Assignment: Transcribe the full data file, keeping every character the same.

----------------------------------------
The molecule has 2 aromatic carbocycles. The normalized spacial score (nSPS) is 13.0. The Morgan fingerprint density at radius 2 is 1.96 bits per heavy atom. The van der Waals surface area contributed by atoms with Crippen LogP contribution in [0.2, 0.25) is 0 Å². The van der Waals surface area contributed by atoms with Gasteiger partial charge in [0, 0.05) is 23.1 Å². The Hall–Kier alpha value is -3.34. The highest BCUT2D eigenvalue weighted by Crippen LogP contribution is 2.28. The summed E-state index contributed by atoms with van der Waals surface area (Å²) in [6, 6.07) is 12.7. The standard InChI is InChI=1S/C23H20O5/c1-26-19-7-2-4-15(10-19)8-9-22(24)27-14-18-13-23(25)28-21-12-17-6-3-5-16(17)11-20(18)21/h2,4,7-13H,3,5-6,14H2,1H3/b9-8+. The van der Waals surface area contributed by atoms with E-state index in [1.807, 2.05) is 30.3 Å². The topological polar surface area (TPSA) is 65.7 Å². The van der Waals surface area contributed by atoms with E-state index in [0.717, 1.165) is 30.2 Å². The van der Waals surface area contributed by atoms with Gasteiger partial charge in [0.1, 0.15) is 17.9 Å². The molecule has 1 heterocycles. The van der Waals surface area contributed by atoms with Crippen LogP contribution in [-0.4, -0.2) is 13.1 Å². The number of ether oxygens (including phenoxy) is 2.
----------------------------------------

The molecule has 2 aromatic carbocycles. The normalized spacial score (nSPS) is 13.0. The Morgan fingerprint density at radius 2 is 1.96 bits per heavy atom. The van der Waals surface area contributed by atoms with Crippen LogP contribution in [0.2, 0.25) is 0 Å². The van der Waals surface area contributed by atoms with Gasteiger partial charge in [0, 0.05) is 23.1 Å². The Hall–Kier alpha value is -3.34. The highest BCUT2D eigenvalue weighted by Crippen LogP contribution is 2.28. The summed E-state index contributed by atoms with van der Waals surface area (Å²) in [6, 6.07) is 12.7. The standard InChI is InChI=1S/C23H20O5/c1-26-19-7-2-4-15(10-19)8-9-22(24)27-14-18-13-23(25)28-21-12-17-6-3-5-16(17)11-20(18)21/h2,4,7-13H,3,5-6,14H2,1H3/b9-8+. The van der Waals surface area contributed by atoms with E-state index in [1.807, 2.05) is 30.3 Å². The topological polar surface area (TPSA) is 65.7 Å². The van der Waals surface area contributed by atoms with E-state index in [0.717, 1.165) is 30.2 Å². The van der Waals surface area contributed by atoms with Gasteiger partial charge in [0.1, 0.15) is 17.9 Å². The molecule has 1 heterocycles. The van der Waals surface area contributed by atoms with Crippen LogP contribution in [-0.4, -0.2) is 13.1 Å². The number of ether oxygens (including phenoxy) is 2.